Because (a) the PI3K signaling pathway has been involved in controlling the lateral mobility of Fas in the plasma membrane (23) and (b) this antiapoptotic signal is well known to prevent the Fas-mediated apoptotic signal, we investigated whether inhibition of the PI3K activity could account for the redistribution of Fas into the lipid rafts observed on the edelfosine treatment (22).
Edelfosine Modifies the Membrane Distribution of Fas and Is an Inhibitor of the PI3K Signaling Pathway
To confirm that the Fas signal is necessary for the edelfosine-mediated cell death signal, we tested the sensitivity of a Fas mutant-expressing Jurkat cell line on edelfosine treatment. We previously showed that hemizygous expression of a death domain–mutated Fas (FasQ257K) does not prevent the Fas-mediated apoptotic signal triggered on FasL incubation but significantly reduces it (24). Similarly, addition of edelfosine to the culture treatment killed less efficiently the FasQ257K-expressing Jurkat cell line than the parental cell (Fig. 1A).
Because it has been reported that edelfosine induces the Fas signal through the redistribution of Fas inside the detergent-resistant microdomains (19), we next determined whether the disruption of the lipid rafts was able to abrogate the edelfosine-induced apoptotic signal. Integrity of the lipid rafts depends on the concentration of cholesterol into the plasma membrane (15, 25), and preincubation of Jurkat cells with the methyl-β-cyclodextrin (MβCD), a chelator of cholesterol, dismantles these lipid rafts (26). Lipid rafts are considered resistant to cold lysis by nonionic detergent, and due to their lipid composition, they exhibit a lower density than the rest of the membrane. Owing to these properties, lipid rafts can be separated from the rest of the membrane after ultracentrifugation of a cell lysate into a discontinuous sucrose gradient (see Materials and Methods). We previously found that, in the T leukemia cell line Jurkat, the transmembrane protein CD28 is enriched into the microdomains (17); therefore, to confirm that MβCD treatment efficiently disrupts lipid rafts, we followed the submembrane localization of CD28 in Jurkat cells treated with the cholesterol chelator or with its nonactive counterpart (α-cyclodextrin; ref. 17). In α-cyclodextrin–treated cells, CD28 was concentrated into lipid rafts, whereas after treatment with a nontoxic dose of MβCD, CD28 was found enriched in the nonlipid raft membranes corresponding to the fractions harvested in the bottom of the ultracentrifuge tube (Fig. 1B). As it can be observed in Fig. 1B, a faint amount of Fas was localized into the lipid rafts (Fig. 1B) and the MβCD treatment slightly decreased the quantity of Fas present in these microdomains (Fig. 1B). We previously showed that, due to the weak amount of Fas distributed into the lipid rafts in the Jurkat cell line, the Fas-mediated apoptotic signal remained unchanged once lipid rafts are disturbed (data not shown; refs. 17, 27). On the other hand, the dismantling of detergent-resistant microdomains via the MβCD treatment efficiently prevented edelfosine-mediated apoptotic signal (Fig. 1B). These findings supported that the antitumoral effect mediated by edelfosine mainly relied on the redistribution of Fas into the lipid rafts (19).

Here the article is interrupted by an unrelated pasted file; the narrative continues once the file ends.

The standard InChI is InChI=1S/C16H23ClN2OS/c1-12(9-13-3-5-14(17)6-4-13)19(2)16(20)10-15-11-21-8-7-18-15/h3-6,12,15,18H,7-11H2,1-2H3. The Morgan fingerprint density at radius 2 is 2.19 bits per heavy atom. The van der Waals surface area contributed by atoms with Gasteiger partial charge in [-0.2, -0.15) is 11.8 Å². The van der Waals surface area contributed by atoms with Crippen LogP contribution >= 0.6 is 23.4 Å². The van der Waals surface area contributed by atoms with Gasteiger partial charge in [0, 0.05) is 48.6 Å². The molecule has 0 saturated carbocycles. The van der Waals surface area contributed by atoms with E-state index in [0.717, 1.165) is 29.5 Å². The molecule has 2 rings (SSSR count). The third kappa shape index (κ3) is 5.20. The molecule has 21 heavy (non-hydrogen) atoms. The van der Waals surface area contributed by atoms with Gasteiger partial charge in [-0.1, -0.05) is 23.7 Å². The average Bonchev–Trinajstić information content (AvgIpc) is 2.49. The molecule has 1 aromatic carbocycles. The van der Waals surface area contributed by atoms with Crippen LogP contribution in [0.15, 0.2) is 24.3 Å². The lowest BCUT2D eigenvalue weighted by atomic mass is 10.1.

Recently, edelfosine has been described as an inhibitor of the PI3K signal in different carcinoma cell lines through a still unknown mechanism (28). We analyzed whether edelfosine was also able to impair the PI3K activity in different leukemic cell lines. Untreated CEM and Jurkat cells constitutively exhibited an important level of Akt phosphorylation (Fig. 1C), which is a well known consequence of the PIP2 and PIP3 lipid generation by active PI3K. As observed in Fig. 1C, edelfosine dramatically decreased the amount of cellular phospho-Akt, whereas the amount of the whole protein remained unchanged (Fig. 1C). Taken together, these results indicate that edelfosine down-modulates the PI3K activity in leukemic cells, whereas its cytotoxic activity requires Fas and lipid raft integrities.
Edelfosine, Similarly to PI3K Inhibitors, Selectively Induces Cell Death in Cells Expressing High PI3K Activity
To study whether the apoptotic signal triggered by edelfosine effectively relies on PI3K inhibition, we graded various T and B leukemia cells according to their level of basal Akt activation. Three groups of cells were selected: one displaying a strong PI3K activation (T leukemia cells CEM, Jurkat, and activated T lymphocytes), one displaying an intermediate PI3K activation (B lymphoma cell line SKW6.4), and, finally, one displaying a weak PI3K activation (T leukemia cell line H9 and naive T lymphocytes; see Fig. 2A). Freshly isolated peripheral blood lymphocytes (PBL) did not harbor any phosphorylation of the kinase Akt, whereas in activated PBLs Akt is strongly phosphorylated and activated (Fig. 2A). Similarly to edelfosine, commercially available PI3K inhibitors, wortmannin and LY294002, efficiently abrogated the activation of the kinase Akt (Supplementary Fig. S1). It is noteworthy that the leukemic T-cell line Jurkat is deficient in protein expression of the lipid phosphatases Src homology 2 domain containing inositol polyphosphate phosphatase (SHIP) and the phosphatase and tensin homologue deleted on chromosome 10 (PTEN), which normally counterbalance the PI3K-mediated de novo generation of PIP3 and hence the level of Akt phosphorylation (29). Thus, in the Jurkat cell line, the significant decrease of the Akt phosphorylation observed following edelfosine addition to cell culture could be associated to a direct down-modulation of the PI3K activity or to the abrogation of the PIP3 docking action.